How the arms work together

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17 Comments

  1. Calvin

    Thanks. I’ve been for some time to work this out for myself and your video is timely and explains it for me. I’ve been puzzled by the “right elbow should seek the navel” maxim because I thought that the greats (like Hogan) seemed to have their left elbow “seeking the navel” at and just past impact.
    I couldn’t reconcile it because it never occurred to me that both elbows might “seek the navel”. Maybe there is some degree of sequencing involved?
    Thanks, Monte. You are a swing genius and I’m grateful.

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  2. Bob B

    Comment

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  3. Calvin

    I am mildly shocked that this video doesn’t get more interest.
    It solves something that I have pondered over for a long time
    but I’m guessing that most people already knew it.

    Reply
  4. Michael C.

    I recall an illustration in Hogan’s “five lessons” where he had his forearms roped closely together to emphasize this point. There are people who dispute Hogan’s book. I think it’s genius. He wrote about the hips turning through impact and he inadvertently taught lag and forward shaft lean before anyone had coined the terms.

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  5. Mike Z

    This may be a dumb question, but:

    Do the arms work together, but the opposite way, in the backswing?

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  6. Paul

    I thought my head was going to explode checking in on the wrx thread on your posted video of this. If people would just read the first sentence in your post above…and do the opposite, problem solved.

    I also went on defcon1 status when you mentioned Hogan in the video and then the thread started blowing up. You seem to enjoy entering the room once in awhile with a gas can and matches. lol.

    This video is a brilliant “translation” of the Hogan/Ed Sullivan video. Keep that rosetta stone polished and ready for future use.

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  7. Michael C.

    I’m not a member of GolfWRX but, I just read the thread on this. I think the point that is missing on Hogan steepening is that his hips keep driving and pulling the trail shoulder out and not down. Most people who try to chase the naval with their trail elbow will dip the shoulder instead of just letting it work more horizontal and follow the hips through impact.

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    • Paul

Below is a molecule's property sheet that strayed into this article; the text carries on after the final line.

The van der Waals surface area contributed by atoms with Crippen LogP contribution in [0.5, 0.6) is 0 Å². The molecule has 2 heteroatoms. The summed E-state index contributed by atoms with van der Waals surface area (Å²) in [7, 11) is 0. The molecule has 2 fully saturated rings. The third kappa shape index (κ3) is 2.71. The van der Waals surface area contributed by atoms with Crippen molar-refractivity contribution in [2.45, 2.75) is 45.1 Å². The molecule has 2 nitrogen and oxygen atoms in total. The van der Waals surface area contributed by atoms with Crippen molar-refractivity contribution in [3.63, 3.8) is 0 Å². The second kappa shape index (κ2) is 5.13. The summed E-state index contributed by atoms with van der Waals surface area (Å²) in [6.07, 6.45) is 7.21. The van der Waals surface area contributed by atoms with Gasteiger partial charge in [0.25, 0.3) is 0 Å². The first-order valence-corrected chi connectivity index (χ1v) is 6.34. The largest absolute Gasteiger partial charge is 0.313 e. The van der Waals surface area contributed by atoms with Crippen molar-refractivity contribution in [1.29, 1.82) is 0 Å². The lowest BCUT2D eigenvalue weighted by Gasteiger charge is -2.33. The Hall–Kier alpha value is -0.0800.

I think that’s a valid point and observation. The swing is such a right-sided affair for me as soon as I think of the left hip pulling the arms to start the ds, I’m toast. It can be as simple as realizing that if the ds starts by pressuring down into the right leg, the left hip will move laterally and open. It seems to me also there has to be some shallowing and steeping of the shaft in the ds. If you retain a bit of cup in the left wrist coming down coming from a shallow, even underplane place, that might accomplish a lot.

      Reply
  8. Ted

    Is there a sequence to how the arms are used? For example… Shallow the club head with the right elbow move and then close the club face with the left. Or do they work together at the same time?

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  9. Tony

    Some people need ying and others yang to balance things out. Good video Monte. Got to love the semantic game on Golfwrx for the sole purpose of being devils advocate.

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    • Michael C.

      Golfwrx – OMG!!

      I don’t know how Rory and Tiger ever won a tournament with some of these people on the same planet. They all speak Golf Klingon and obviously shoot in the 50’s. LOL. Thank goodness we have Monte to put golf into layman’s terms.

      Reply
  10. Calvin

    OK. Worked on this today and found that thinking only of the left arm (steepening) helped my striking and score a lot.

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    • Paul

      You betcha. Remember what Trevino said about wanting to have the ball stay on the clubface a little bit longer? Monte has a video somewhere, can’t find it now, about faults and fixes for hooks and slices and for hooks if you work the left arm in closer to the body through impact, you’ll get the ball moving right.

      Try rotating the release this way, opening way up and moving the left arm in not dtl. If anything, it will give you a go-to shot if you’re having problems finding your swing on the course.

      Reply
      • Calvin

        What I found was that my right elbow was working in toward my navel already. My left elbow was separating from my body. Rotating the left upper arm to work the left elbow toward my navel improved my striking markedly. I also found that I can do this and move the ball with draws or fades by orienting alignment, ball placement and grip slightly.

        Reply
  11. David

    Is this why Martin Kaymer does his drills with the tennis ball between his forearms?

    Reply

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